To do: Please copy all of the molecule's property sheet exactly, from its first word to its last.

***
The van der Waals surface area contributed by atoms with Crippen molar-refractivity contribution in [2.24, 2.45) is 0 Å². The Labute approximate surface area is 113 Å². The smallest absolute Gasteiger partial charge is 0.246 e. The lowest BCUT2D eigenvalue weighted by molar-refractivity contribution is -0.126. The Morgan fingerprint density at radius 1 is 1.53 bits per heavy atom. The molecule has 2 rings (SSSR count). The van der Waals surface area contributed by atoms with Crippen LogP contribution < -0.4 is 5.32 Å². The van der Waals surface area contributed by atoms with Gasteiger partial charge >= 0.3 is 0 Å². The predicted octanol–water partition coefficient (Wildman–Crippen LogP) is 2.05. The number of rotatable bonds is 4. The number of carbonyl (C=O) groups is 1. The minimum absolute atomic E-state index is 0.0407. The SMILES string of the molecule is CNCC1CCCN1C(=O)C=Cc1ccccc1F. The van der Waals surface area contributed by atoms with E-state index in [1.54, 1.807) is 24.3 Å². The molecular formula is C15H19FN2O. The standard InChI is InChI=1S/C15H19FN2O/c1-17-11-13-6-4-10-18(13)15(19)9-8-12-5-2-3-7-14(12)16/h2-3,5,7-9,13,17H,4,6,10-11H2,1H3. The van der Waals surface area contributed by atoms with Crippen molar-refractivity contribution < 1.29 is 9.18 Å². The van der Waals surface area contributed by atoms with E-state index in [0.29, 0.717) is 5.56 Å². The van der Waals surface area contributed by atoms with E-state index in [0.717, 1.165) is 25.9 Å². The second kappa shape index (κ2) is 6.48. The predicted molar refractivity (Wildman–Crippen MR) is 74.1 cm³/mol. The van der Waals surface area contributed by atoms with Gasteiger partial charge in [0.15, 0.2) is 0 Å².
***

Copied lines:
The van der Waals surface area contributed by atoms with Crippen molar-refractivity contribution in [2.24, 2.45) is 0 Å². The Labute approximate surface area is 113 Å². The smallest absolute Gasteiger partial charge is 0.246 e. The lowest BCUT2D eigenvalue weighted by molar-refractivity contribution is -0.126. The Morgan fingerprint density at radius 1 is 1.53 bits per heavy atom. The molecule has 2 rings (SSSR count). The van der Waals surface area contributed by atoms with Crippen LogP contribution < -0.4 is 5.32 Å². The van der Waals surface area contributed by atoms with Gasteiger partial charge >= 0.3 is 0 Å². The predicted octanol–water partition coefficient (Wildman–Crippen LogP) is 2.05. The number of rotatable bonds is 4. The number of carbonyl (C=O) groups is 1. The minimum absolute atomic E-state index is 0.0407. The SMILES string of the molecule is CNCC1CCCN1C(=O)C=Cc1ccccc1F. The van der Waals surface area contributed by atoms with E-state index in [1.54, 1.807) is 24.3 Å². The molecular formula is C15H19FN2O. The standard InChI is InChI=1S/C15H19FN2O/c1-17-11-13-6-4-10-18(13)15(19)9-8-12-5-2-3-7-14(12)16/h2-3,5,7-9,13,17H,4,6,10-11H2,1H3. The van der Waals surface area contributed by atoms with Crippen molar-refractivity contribution < 1.29 is 9.18 Å². The van der Waals surface area contributed by atoms with E-state index in [0.29, 0.717) is 5.56 Å². The van der Waals surface area contributed by atoms with E-state index in [0.717, 1.165) is 25.9 Å². The second kappa shape index (κ2) is 6.48. The predicted molar refractivity (Wildman–Crippen MR) is 74.1 cm³/mol. The van der Waals surface area contributed by atoms with Gasteiger partial charge in [0.15, 0.2) is 0 Å².